"A contract made by a drunken person is not void, though the intoxication be brought about by the other party, but is merely voidable at his election, and may be ratified by him expressly or by conduct inconsistent with its rescission." Code 20-207.
Upon direct examination, the plaintiff testified that, at the time he executed the deed, he did not realize that he was passing title to the defendant. He testified that he did not have any intention of passing title to her, and upon being asked, "Why did you sign the deed then?", he replied, "She was to hold the place for a few days, few weeks, and turn it back." On cross-examination, the plaintiff testified that he went to the office of the person preparing the deed; that the defendant was not with him; that he furnished the information to the author of the deed for its preparation; that, after it was executed, he took it to the defendant, to the residence of one Mr. Alderman; that he gave it to her and told her to have it recorded; that she gave it back to him and told him that, if he wanted it recorded, to do so; that he then took the deed to the clerk's office, had it recorded, paid the recording fee, and delivered it to the defendant.
The plaintiff's testimony with reference to the execution of the deed not only fails to affirmatively make an issue of fact as to intoxication at the time, but on the contrary, completely negatives such a theory.
The plaintiff's testimony was insufficient to show a failure of consideration for the deed.
2. "All express trusts shall be created or declared in writing." Code 108-105. The plaintiff did not testify to any fact tending to show an express trust between the parties. While it has been held that a valid trust may be created in writing for a person who is sui juris where there is a remainder over ( Budreau v. Mingledorff, 207 Ga. 538, 63 S. E. 2d 326), the plaintiff did not testify to any fact showing, or tending to show, the execution of such a trust.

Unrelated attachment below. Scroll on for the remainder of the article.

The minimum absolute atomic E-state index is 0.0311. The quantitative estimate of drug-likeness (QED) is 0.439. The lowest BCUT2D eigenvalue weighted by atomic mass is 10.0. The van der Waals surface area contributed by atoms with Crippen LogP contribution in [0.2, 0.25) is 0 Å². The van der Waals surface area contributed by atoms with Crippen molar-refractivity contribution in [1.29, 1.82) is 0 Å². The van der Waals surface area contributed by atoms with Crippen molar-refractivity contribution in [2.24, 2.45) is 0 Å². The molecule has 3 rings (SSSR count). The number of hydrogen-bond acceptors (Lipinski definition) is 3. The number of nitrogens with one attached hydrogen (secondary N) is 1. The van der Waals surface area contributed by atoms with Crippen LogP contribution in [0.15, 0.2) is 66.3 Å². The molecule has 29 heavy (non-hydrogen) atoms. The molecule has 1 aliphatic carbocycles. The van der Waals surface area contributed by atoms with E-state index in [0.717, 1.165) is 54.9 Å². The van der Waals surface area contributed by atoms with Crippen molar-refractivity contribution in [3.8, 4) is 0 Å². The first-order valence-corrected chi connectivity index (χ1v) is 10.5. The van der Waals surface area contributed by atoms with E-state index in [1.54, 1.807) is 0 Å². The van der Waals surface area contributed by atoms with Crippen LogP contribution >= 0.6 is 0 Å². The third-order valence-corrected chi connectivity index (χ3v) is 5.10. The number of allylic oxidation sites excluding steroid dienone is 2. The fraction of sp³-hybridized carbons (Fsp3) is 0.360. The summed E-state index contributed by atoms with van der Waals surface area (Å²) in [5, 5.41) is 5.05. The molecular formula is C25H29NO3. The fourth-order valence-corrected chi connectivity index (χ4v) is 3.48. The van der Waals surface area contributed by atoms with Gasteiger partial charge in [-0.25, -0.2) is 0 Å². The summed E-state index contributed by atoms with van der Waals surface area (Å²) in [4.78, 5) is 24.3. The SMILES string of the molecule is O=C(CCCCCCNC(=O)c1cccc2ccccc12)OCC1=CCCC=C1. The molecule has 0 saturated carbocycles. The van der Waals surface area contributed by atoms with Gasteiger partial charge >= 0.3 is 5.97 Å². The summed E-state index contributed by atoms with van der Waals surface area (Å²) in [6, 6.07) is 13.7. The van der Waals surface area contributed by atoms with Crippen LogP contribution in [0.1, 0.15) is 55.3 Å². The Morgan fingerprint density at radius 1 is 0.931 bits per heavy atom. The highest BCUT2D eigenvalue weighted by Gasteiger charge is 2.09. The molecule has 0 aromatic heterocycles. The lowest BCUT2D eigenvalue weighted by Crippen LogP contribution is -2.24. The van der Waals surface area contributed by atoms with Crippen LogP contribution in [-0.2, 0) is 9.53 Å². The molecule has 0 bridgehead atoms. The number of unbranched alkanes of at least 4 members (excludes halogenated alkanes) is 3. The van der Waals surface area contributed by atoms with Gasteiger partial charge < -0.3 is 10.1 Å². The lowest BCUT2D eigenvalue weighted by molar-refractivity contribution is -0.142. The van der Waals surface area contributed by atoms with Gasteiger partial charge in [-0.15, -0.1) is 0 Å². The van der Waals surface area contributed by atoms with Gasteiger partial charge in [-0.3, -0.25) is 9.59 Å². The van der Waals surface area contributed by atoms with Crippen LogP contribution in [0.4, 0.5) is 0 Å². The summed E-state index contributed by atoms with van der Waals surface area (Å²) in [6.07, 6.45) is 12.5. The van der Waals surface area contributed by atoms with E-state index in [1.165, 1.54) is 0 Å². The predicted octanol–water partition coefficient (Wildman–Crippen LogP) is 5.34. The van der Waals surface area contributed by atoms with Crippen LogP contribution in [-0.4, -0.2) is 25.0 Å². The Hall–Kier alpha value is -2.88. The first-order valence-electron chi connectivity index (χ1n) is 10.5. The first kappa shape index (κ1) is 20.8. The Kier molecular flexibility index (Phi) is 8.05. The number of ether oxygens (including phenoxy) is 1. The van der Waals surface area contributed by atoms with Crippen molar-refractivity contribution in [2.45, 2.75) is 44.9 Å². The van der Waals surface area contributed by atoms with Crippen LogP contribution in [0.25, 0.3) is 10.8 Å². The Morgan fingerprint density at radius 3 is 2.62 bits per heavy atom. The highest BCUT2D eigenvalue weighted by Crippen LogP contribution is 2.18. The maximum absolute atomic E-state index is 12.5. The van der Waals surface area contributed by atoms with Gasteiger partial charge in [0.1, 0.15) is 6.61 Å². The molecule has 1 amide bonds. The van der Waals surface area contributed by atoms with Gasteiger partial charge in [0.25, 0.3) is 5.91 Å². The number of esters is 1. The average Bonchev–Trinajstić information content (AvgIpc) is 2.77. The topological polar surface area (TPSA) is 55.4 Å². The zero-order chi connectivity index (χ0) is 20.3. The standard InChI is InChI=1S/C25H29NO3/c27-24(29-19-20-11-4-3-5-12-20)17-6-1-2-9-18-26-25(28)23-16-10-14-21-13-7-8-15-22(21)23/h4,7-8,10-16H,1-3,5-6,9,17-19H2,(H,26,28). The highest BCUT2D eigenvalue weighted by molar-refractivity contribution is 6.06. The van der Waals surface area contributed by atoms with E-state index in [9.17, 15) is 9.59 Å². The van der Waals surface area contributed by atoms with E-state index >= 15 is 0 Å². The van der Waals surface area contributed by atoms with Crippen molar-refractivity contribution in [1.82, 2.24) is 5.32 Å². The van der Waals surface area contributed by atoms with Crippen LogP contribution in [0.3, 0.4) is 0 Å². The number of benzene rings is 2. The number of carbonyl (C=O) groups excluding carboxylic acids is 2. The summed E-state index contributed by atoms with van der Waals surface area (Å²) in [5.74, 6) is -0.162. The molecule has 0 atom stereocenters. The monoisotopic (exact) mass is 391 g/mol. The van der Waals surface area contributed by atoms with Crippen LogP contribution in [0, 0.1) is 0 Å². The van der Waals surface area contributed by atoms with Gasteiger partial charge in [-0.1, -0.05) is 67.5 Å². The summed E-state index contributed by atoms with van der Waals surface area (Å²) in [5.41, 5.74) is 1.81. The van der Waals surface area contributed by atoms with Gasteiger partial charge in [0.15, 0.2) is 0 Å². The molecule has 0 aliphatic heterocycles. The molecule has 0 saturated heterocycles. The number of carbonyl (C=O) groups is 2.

The plaintiff did not allege, or testify to, any act of fraud or fraudulent conduct on the part of the defendant, and did not otherwise testify to any fact that would bring the transaction between the parties within the rules of an implied trust as defined by Code 108-106. His testimony, that he did not know what he was doing at the time he executed the deed, and that he did not intend to convey title to the defendant, negatives any intention on the part of the plaintiff to establish a trust of any kind for his own benefit, which generally can not be done solely for the benefit of a person of lawful age, laboring under no legal disability. Gray v. Obear, 54 Ga. 231; Armour Fertilizer Works v. Lacy, 146 Ga. 196 (91 S. E. 12); Hoffman v. Chester, 201 Ga. 447, 451 (39 S. E. 2d 857).
3. "The testimony of a party who offers himself as a witness in his own behalf is to be construed most strongly against him when it is self-contradictory, vague, or equivocal." Southern Ry. Co. v. Hobbs, 121 Ga. 428
(49 S. E. 294); Davis v. Akridge, 199 Ga. 867
, 868 (2) (36 S. E. 2d 102); Partain v. King, 206 Ga. 530
(57 S. E. 2d 617). The plaintiff's testimony in the present case falls squarely within this rule, and it was not error for the trial judge to grant a nonsuit at the conclusion of his testimony, there being no other testimony offered on behalf of the plaintiff.
Judgment affirmed. All the Justices concur.